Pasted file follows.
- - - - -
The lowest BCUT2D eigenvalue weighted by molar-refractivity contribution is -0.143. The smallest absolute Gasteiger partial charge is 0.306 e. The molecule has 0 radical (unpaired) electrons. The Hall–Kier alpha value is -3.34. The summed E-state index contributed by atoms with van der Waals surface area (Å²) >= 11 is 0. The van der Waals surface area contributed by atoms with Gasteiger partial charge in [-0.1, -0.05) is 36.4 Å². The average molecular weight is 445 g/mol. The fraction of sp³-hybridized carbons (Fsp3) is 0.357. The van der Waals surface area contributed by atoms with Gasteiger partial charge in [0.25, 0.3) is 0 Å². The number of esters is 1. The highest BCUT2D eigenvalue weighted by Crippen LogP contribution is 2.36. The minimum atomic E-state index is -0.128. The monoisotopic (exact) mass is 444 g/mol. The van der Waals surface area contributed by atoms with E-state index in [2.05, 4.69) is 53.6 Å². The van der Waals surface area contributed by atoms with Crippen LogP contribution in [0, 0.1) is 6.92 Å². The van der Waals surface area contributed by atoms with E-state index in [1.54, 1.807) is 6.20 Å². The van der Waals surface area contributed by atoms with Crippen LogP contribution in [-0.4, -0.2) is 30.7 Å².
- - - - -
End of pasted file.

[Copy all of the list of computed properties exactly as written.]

The lowest BCUT2D eigenvalue weighted by molar-refractivity contribution is -0.143. The smallest absolute Gasteiger partial charge is 0.306 e. The molecule has 0 radical (unpaired) electrons. The Hall–Kier alpha value is -3.34. The summed E-state index contributed by atoms with van der Waals surface area (Å²) >= 11 is 0. The van der Waals surface area contributed by atoms with Gasteiger partial charge in [-0.1, -0.05) is 36.4 Å². The average molecular weight is 445 g/mol. The fraction of sp³-hybridized carbons (Fsp3) is 0.357. The van der Waals surface area contributed by atoms with Gasteiger partial charge in [0.25, 0.3) is 0 Å². The number of esters is 1. The highest BCUT2D eigenvalue weighted by Crippen LogP contribution is 2.36. The minimum atomic E-state index is -0.128. The monoisotopic (exact) mass is 444 g/mol. The van der Waals surface area contributed by atoms with E-state index in [2.05, 4.69) is 53.6 Å². The van der Waals surface area contributed by atoms with Crippen LogP contribution in [0, 0.1) is 6.92 Å². The van der Waals surface area contributed by atoms with E-state index in [1.54, 1.807) is 6.20 Å². The van der Waals surface area contributed by atoms with Crippen LogP contribution in [-0.4, -0.2) is 30.7 Å².